â€œâ€¦There isnâ€™t a relationship between Hip Hop and violence, its just the misconception of what Hip Hop is that makes it appear that way. People see 50cent as the dude who got shot nine times and make a direct correlation between him and what Hip Hop is but donâ€™t know much about those who try to promote peace and happinessâ€¦.â€ (Frisko: 2008)
Thus far weâ€™ve gathered information from Theologians, Historians, Sociologists, Authors and those who use Hip Hop Culture as a way of life. All have had positive and negative things to say and contributed arguments for and against the correlation between Hip Hop Culture and youth crime in the UK.
Last week, I wrote about Hip Hop being a â€˜scapegoatâ€™ for modern society to use when looking into the increasing ASBO culture, the rise in teen pregnancies, the state of our education system and of course, gun and knife crime. Many people (particularly politicians like David Cameron) have held Hip Hop responsible, but of course, others beg to differ.
Twenty Seven year old Ali Gadema (AKA, Frisko), a former gang member and drug dealer from Manchester, founded â€˜Hip Hop Mondaysâ€™- a Northern parallel to the Bronx emcee battles from the 80â€™s. He believes Hip Hop â€œsaved him.â€ Over time, he developed a strong relationship with Hip Hop which became an: â€œEscapeâ€¦a release of anguish in musical form.â€ He said. â€œLittle did I know I was already into the culture because the culture is a diverse and eclectic thing created for loveâ€¦Misogyny breedsâ€™ misogyny so if societies misogynistic then that will reflect in your culture if societyâ€™s inherently criminal then that will reflect in your culture. There is plenty of positivistic but people choose to focus on the negative...â€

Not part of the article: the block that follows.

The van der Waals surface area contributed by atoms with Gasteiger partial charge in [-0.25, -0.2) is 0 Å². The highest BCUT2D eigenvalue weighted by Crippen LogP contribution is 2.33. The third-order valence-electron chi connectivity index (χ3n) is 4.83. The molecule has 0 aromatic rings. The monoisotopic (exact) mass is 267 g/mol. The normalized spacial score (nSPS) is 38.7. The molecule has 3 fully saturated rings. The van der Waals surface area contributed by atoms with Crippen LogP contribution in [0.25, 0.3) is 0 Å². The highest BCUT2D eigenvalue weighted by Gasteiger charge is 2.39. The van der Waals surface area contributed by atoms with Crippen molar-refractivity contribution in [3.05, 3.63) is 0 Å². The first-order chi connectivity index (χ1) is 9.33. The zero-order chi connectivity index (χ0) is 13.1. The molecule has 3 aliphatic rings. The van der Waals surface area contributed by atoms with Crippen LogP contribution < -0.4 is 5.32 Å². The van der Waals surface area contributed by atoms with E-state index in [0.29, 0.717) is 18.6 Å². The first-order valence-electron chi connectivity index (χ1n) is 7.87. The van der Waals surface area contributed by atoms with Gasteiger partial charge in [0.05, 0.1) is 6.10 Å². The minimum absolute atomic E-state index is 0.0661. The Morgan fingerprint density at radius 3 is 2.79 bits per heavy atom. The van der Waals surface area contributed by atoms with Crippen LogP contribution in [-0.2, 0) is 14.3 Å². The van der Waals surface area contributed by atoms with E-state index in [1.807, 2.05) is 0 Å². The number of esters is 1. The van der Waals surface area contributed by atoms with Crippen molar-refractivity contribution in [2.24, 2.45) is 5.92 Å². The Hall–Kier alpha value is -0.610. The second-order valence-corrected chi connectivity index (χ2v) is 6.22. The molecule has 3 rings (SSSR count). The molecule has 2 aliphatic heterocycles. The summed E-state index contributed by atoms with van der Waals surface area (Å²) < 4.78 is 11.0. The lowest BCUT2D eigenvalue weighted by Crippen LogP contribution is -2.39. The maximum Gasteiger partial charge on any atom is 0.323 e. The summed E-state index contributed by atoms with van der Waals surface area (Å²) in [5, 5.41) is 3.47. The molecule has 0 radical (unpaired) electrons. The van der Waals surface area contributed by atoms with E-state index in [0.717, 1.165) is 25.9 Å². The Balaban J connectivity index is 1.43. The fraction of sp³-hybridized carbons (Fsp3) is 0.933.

Frisko insists that the â€œdilutedâ€ version of Hip Hop is indeed where the â€œnegativity resides.â€ Like Afrika Bambaataa, he trusts that Hip Hop offers a positive alternative and in fact decreases youth crime: â€œâ€¦at least these kids are grabbing mics and not shooting people- a lot of the shootings are by teenagers (14-17 year olds), most of the guys wonâ€™t be emcees, theyâ€™ll be criminals because theyâ€™re in a dark place.â€
In support of Friskoâ€™s argument, Rap songs such as â€˜Routine Checkâ€™ (a Brit hop track by Kano, The Mitchell Brothers and The Streets), proves that authentic Hip Hop and the idea of social commentary still exists. They speak of the annoyance of the SUS laws that have been singling out a lot of young black male Britons since the eighties.
Additionally, there have even been â€˜Brit hopâ€™ mentors like Charles Bailey encouraging youths to come together and to make Hip Hop tracks for the likes of Princess Diana.
Furthermore, we have T-shirts, badges and other memorabilia with bold campaigns against gun and knife crime. There are countless â€˜R.I.Pâ€™ signs and portraits of teens who lost their lives to gun and knife violence which in many ways is there to remind us of the consequences of criminal actions and just like it was back in the 1970â€™s and 80â€™s, itâ€™s a means of expressing oneâ€™s self in an artistic form (which yes, may not be legal, but has got to be better than expressing oneâ€™s feelings in negative forms such as revenge). Of course, Break dancing still exists and is now a global phenomenon that has unified the world and has become increasingly popular generation after generation. With all this in mind, it is evident that authentic Hip Hop still exists but is overshadowed by the powers of commercialism.
So, do we still challenge Hip Hop, or is it now safe to say the misguided minds of the corporate world is to blame?
Iâ€™ll allow the most important people to answer that question (you the readers) and Iâ€™ll be drawing my own conclusion in the final part of this series, next week.
In the meantime, stay blessed,